Pittsburgh City Council approves UPMC’s $400M plan to expand Mercy hospital
Pittsburgh City Council on Tuesday approved UPMC’s plans for a $400 million expansion of UPMC Mercy hospital following a sometimes raucous meeting lasting five hours and 30 minutes in which speakers badgered, threatened and pleaded with members to oppose the project.
Thirty-seven residents, union members and community activists spoke in opposition to UPMC’s plans for the vision and rehabilitation hospital at its Mercy complex in Uptown, demanding the hospital giant allow employees to unionize, pay more in wages and accept all patients, with or without insurance.
They panned an 11th hour agreement that Councilman R. Daniel Lavelle of the Hill District negotiated with UPMC, in which UPMC agreed to provide an addiction clinic, mental health services and minority job opportunities.
The project passed by a 7-2 vote with Councilwomen Darlene Harris of Spring Hill and Deb Gross of Highland Park voicing strong and lengthy opposition. Gross described the project as a “luxury eye care hospital” and urged council to hold off on a vote until UPMC agrees to public demands. Harris said she objected because UPMC won’t treat seniors with Highmark’s Medicare Advantage insurance after June 2019, among other things.
“I think UPMC can do better,” Gross said.
UPMC plans a state-of-art research and treatment center for eye ailments headed by a world-renowned ophthalmologist, Dr. José-Alain Sahel. The project is part of a $2 billion system wide expansion UPMC announced last year.
“UPMC appreciates today’s 7-2 City Council vote after their careful consideration,” UPMC spokesman Paul Wood said. “We look forward to moving ahead with construction of the UPMC Vision and Rehabilitation Hospital at UPMC Mercy and continuing our work on initiatives to benefit the Uptown and Hill District neighborhoods and residents.”
Speakers described UPMC as a for-profit corporation and criticized Lavelle’s agreement with UPMC, saying he alone negotiated it without community representation.
“Why would council members be so eager to reward an organization that abuses its nonprofit status?” asked Nan Alexander Dowiak of Lawrenceville. “UPMC is a faux nonprofit. Why would council members be willing to overlook the abysmal labor record of UPMC?”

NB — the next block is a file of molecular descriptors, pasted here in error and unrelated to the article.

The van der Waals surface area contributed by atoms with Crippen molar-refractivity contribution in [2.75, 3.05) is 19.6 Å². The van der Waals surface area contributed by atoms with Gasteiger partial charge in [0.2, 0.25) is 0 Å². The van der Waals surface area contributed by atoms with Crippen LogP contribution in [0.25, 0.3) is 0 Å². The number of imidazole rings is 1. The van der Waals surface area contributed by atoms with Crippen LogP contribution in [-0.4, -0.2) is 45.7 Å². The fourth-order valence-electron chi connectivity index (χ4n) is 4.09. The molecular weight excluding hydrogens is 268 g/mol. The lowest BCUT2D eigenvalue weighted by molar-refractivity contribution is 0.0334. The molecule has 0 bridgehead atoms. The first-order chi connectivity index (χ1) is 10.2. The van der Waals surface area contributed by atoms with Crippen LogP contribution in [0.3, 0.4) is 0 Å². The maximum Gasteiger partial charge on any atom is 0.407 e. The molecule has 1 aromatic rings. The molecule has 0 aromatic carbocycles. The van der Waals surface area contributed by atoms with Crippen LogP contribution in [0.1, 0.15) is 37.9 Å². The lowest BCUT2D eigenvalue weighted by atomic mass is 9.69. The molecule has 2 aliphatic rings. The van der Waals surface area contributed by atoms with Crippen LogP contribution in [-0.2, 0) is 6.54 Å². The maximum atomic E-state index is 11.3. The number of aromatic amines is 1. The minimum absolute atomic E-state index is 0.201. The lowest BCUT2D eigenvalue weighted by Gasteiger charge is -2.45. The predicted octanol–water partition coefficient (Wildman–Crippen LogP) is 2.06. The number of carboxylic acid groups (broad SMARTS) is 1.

UPMC officials who attended the meeting declined to comment on the criticism.
Many in the crowd threatened to oust council members who supported the project during upcoming elections. They booed and shouted criticisms from their seats at times when council members voiced support for the hospital.
Several in the crowd accused Lavelle of having a conflict of interest because his wife serves on the board at Mercy.
Lavelle said his wife is a community appointed representative who receives no compensation and files annual conflict of interest statements with the state.
“For me, there actually is no conflict of interest,” he said.
He described Mercy hospital as the only health care facility that offers care to poverty stricken and uninsured residents. The new hospital, he said, would serve as an anchor for development expected in Uptown, the Hill District and South Oakland. He said the city’s only Catholic hospital nearly closed a decade ago and that UPMC has managed to keep it open.
“I decided that I could not afford to let that hospital close and that I would need to do whatever was necessary for that hospital to stay open to service the poor, to service young black people who get shot and have nowhere else to go, to service those with drug addition...” he said.